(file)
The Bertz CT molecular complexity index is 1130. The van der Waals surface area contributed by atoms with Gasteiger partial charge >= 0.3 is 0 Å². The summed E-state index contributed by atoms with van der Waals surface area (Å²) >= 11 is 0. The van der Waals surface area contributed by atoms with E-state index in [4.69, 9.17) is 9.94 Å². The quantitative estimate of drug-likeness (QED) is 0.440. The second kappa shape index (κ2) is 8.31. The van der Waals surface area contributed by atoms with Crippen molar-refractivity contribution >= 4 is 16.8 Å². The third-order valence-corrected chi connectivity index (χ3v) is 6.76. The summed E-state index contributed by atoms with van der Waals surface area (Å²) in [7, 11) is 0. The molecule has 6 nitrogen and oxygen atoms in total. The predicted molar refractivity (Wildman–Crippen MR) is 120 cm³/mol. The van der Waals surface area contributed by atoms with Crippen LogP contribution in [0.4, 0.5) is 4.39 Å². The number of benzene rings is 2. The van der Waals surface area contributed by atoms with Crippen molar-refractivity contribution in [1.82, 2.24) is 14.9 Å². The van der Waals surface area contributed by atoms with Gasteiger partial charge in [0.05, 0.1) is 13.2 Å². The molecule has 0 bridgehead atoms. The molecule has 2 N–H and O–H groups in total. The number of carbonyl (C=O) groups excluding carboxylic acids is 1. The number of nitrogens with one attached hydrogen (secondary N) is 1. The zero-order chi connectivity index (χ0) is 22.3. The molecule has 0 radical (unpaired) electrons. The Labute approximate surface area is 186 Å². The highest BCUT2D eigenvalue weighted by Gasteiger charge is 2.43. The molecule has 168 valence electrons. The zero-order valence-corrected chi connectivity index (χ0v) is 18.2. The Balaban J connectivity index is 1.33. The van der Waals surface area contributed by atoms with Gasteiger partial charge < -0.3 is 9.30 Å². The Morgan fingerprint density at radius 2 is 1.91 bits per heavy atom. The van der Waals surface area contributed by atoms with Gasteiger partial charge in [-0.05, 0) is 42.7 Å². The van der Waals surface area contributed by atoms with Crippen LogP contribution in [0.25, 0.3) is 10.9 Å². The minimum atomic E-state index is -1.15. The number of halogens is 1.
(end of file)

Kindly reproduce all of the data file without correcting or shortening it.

The Bertz CT molecular complexity index is 1130. The van der Waals surface area contributed by atoms with Gasteiger partial charge >= 0.3 is 0 Å². The summed E-state index contributed by atoms with van der Waals surface area (Å²) >= 11 is 0. The van der Waals surface area contributed by atoms with E-state index in [4.69, 9.17) is 9.94 Å². The quantitative estimate of drug-likeness (QED) is 0.440. The second kappa shape index (κ2) is 8.31. The van der Waals surface area contributed by atoms with Crippen molar-refractivity contribution >= 4 is 16.8 Å². The third-order valence-corrected chi connectivity index (χ3v) is 6.76. The summed E-state index contributed by atoms with van der Waals surface area (Å²) in [7, 11) is 0. The molecule has 6 nitrogen and oxygen atoms in total. The predicted molar refractivity (Wildman–Crippen MR) is 120 cm³/mol. The van der Waals surface area contributed by atoms with Crippen LogP contribution in [0.4, 0.5) is 4.39 Å². The number of benzene rings is 2. The van der Waals surface area contributed by atoms with Crippen molar-refractivity contribution in [1.82, 2.24) is 14.9 Å². The van der Waals surface area contributed by atoms with Gasteiger partial charge in [0.05, 0.1) is 13.2 Å². The molecule has 0 bridgehead atoms. The molecule has 2 N–H and O–H groups in total. The number of carbonyl (C=O) groups excluding carboxylic acids is 1. The number of nitrogens with one attached hydrogen (secondary N) is 1. The zero-order chi connectivity index (χ0) is 22.3. The molecule has 0 radical (unpaired) electrons. The Labute approximate surface area is 186 Å². The highest BCUT2D eigenvalue weighted by Gasteiger charge is 2.43. The molecule has 168 valence electrons. The zero-order valence-corrected chi connectivity index (χ0v) is 18.2. The Balaban J connectivity index is 1.33. The van der Waals surface area contributed by atoms with Gasteiger partial charge < -0.3 is 9.30 Å². The Morgan fingerprint density at radius 2 is 1.91 bits per heavy atom. The van der Waals surface area contributed by atoms with Gasteiger partial charge in [-0.05, 0) is 42.7 Å². The van der Waals surface area contributed by atoms with Crippen LogP contribution in [0.25, 0.3) is 10.9 Å². The minimum atomic E-state index is -1.15. The number of halogens is 1.